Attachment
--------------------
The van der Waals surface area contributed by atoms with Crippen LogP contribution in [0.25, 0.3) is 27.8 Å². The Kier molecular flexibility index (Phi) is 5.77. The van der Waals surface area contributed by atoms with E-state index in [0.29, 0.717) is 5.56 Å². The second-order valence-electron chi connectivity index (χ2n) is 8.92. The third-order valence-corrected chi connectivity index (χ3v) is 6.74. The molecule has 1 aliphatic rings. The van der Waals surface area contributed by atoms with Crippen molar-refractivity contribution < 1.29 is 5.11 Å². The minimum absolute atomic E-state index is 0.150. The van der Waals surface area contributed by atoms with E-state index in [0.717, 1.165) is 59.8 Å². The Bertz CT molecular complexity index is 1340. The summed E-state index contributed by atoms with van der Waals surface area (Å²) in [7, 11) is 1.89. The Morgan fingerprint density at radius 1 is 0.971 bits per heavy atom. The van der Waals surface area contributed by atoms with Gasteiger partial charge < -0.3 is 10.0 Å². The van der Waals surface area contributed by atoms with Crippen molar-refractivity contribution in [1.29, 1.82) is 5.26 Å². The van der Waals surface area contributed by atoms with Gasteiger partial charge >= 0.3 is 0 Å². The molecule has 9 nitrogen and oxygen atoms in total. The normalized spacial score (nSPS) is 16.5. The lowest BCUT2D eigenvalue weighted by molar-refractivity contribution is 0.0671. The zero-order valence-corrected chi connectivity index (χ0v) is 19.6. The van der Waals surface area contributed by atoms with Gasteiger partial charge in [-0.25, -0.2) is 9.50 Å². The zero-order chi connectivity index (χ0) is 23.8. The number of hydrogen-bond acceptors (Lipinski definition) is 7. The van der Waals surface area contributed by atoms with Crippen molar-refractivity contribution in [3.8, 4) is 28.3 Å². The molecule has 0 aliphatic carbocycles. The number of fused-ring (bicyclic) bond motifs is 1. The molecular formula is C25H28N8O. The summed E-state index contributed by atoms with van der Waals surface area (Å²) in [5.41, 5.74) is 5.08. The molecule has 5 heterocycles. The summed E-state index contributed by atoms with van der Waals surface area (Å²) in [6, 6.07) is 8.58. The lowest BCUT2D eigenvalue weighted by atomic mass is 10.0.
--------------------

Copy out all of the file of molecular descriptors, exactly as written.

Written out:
The van der Waals surface area contributed by atoms with Crippen LogP contribution in [0.25, 0.3) is 27.8 Å². The Kier molecular flexibility index (Phi) is 5.77. The van der Waals surface area contributed by atoms with E-state index in [0.29, 0.717) is 5.56 Å². The second-order valence-electron chi connectivity index (χ2n) is 8.92. The third-order valence-corrected chi connectivity index (χ3v) is 6.74. The molecule has 1 aliphatic rings. The van der Waals surface area contributed by atoms with Crippen molar-refractivity contribution < 1.29 is 5.11 Å². The minimum absolute atomic E-state index is 0.150. The van der Waals surface area contributed by atoms with E-state index in [0.717, 1.165) is 59.8 Å². The Bertz CT molecular complexity index is 1340. The summed E-state index contributed by atoms with van der Waals surface area (Å²) in [7, 11) is 1.89. The Morgan fingerprint density at radius 1 is 0.971 bits per heavy atom. The van der Waals surface area contributed by atoms with Gasteiger partial charge < -0.3 is 10.0 Å². The van der Waals surface area contributed by atoms with Crippen molar-refractivity contribution in [1.29, 1.82) is 5.26 Å². The van der Waals surface area contributed by atoms with Gasteiger partial charge >= 0.3 is 0 Å². The molecule has 9 nitrogen and oxygen atoms in total. The normalized spacial score (nSPS) is 16.5. The lowest BCUT2D eigenvalue weighted by molar-refractivity contribution is 0.0671. The zero-order valence-corrected chi connectivity index (χ0v) is 19.6. The van der Waals surface area contributed by atoms with Gasteiger partial charge in [-0.25, -0.2) is 9.50 Å². The zero-order chi connectivity index (χ0) is 23.8. The number of hydrogen-bond acceptors (Lipinski definition) is 7. The van der Waals surface area contributed by atoms with Crippen molar-refractivity contribution in [3.8, 4) is 28.3 Å². The molecule has 0 aliphatic carbocycles. The number of fused-ring (bicyclic) bond motifs is 1. The molecular formula is C25H28N8O. The summed E-state index contributed by atoms with van der Waals surface area (Å²) in [5.41, 5.74) is 5.08. The molecule has 5 heterocycles. The summed E-state index contributed by atoms with van der Waals surface area (Å²) in [6, 6.07) is 8.58. The lowest BCUT2D eigenvalue weighted by atomic mass is 10.0.